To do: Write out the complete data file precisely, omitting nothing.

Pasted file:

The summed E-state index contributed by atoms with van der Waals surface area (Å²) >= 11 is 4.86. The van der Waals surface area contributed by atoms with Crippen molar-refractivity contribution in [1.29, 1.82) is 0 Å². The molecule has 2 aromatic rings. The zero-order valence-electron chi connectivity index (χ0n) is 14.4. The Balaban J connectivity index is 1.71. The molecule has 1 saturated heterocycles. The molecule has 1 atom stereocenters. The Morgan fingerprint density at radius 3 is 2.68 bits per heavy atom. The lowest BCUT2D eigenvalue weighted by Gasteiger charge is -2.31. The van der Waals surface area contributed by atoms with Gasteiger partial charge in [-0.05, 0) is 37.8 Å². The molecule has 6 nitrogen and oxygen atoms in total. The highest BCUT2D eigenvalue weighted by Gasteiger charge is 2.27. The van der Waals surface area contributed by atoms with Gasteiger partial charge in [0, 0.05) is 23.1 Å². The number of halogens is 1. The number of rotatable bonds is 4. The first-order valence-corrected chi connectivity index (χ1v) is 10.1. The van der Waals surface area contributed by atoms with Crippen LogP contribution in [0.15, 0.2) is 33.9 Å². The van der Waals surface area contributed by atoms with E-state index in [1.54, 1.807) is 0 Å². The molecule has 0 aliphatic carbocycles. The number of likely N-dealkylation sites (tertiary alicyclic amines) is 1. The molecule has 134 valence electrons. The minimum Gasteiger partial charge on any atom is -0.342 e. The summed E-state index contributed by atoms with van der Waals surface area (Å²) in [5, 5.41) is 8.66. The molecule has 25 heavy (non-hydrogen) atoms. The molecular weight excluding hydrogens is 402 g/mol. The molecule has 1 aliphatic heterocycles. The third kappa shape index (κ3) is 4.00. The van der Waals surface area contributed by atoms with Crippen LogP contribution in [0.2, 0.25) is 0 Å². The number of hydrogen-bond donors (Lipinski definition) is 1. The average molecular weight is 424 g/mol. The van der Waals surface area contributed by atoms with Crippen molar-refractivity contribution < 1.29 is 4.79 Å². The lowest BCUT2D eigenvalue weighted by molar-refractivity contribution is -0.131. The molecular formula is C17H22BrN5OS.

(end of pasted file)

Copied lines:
The summed E-state index contributed by atoms with van der Waals surface area (Å²) >= 11 is 4.86. The van der Waals surface area contributed by atoms with Crippen molar-refractivity contribution in [1.29, 1.82) is 0 Å². The molecule has 2 aromatic rings. The zero-order valence-electron chi connectivity index (χ0n) is 14.4. The Balaban J connectivity index is 1.71. The molecule has 1 saturated heterocycles. The molecule has 1 atom stereocenters. The Morgan fingerprint density at radius 3 is 2.68 bits per heavy atom. The lowest BCUT2D eigenvalue weighted by Gasteiger charge is -2.31. The van der Waals surface area contributed by atoms with Gasteiger partial charge in [-0.05, 0) is 37.8 Å². The molecule has 6 nitrogen and oxygen atoms in total. The highest BCUT2D eigenvalue weighted by Gasteiger charge is 2.27. The van der Waals surface area contributed by atoms with Gasteiger partial charge in [0, 0.05) is 23.1 Å². The number of halogens is 1. The number of rotatable bonds is 4. The first-order valence-corrected chi connectivity index (χ1v) is 10.1. The van der Waals surface area contributed by atoms with Crippen LogP contribution in [0.15, 0.2) is 33.9 Å². The van der Waals surface area contributed by atoms with E-state index in [1.54, 1.807) is 0 Å². The molecule has 0 aliphatic carbocycles. The number of likely N-dealkylation sites (tertiary alicyclic amines) is 1. The molecule has 134 valence electrons. The minimum Gasteiger partial charge on any atom is -0.342 e. The summed E-state index contributed by atoms with van der Waals surface area (Å²) in [5, 5.41) is 8.66. The molecule has 25 heavy (non-hydrogen) atoms. The molecular weight excluding hydrogens is 402 g/mol. The molecule has 1 aliphatic heterocycles. The third kappa shape index (κ3) is 4.00. The van der Waals surface area contributed by atoms with Crippen LogP contribution in [0.2, 0.25) is 0 Å². The number of hydrogen-bond donors (Lipinski definition) is 1. The average molecular weight is 424 g/mol. The van der Waals surface area contributed by atoms with Crippen molar-refractivity contribution < 1.29 is 4.79 Å². The lowest BCUT2D eigenvalue weighted by molar-refractivity contribution is -0.131. The molecular formula is C17H22BrN5OS.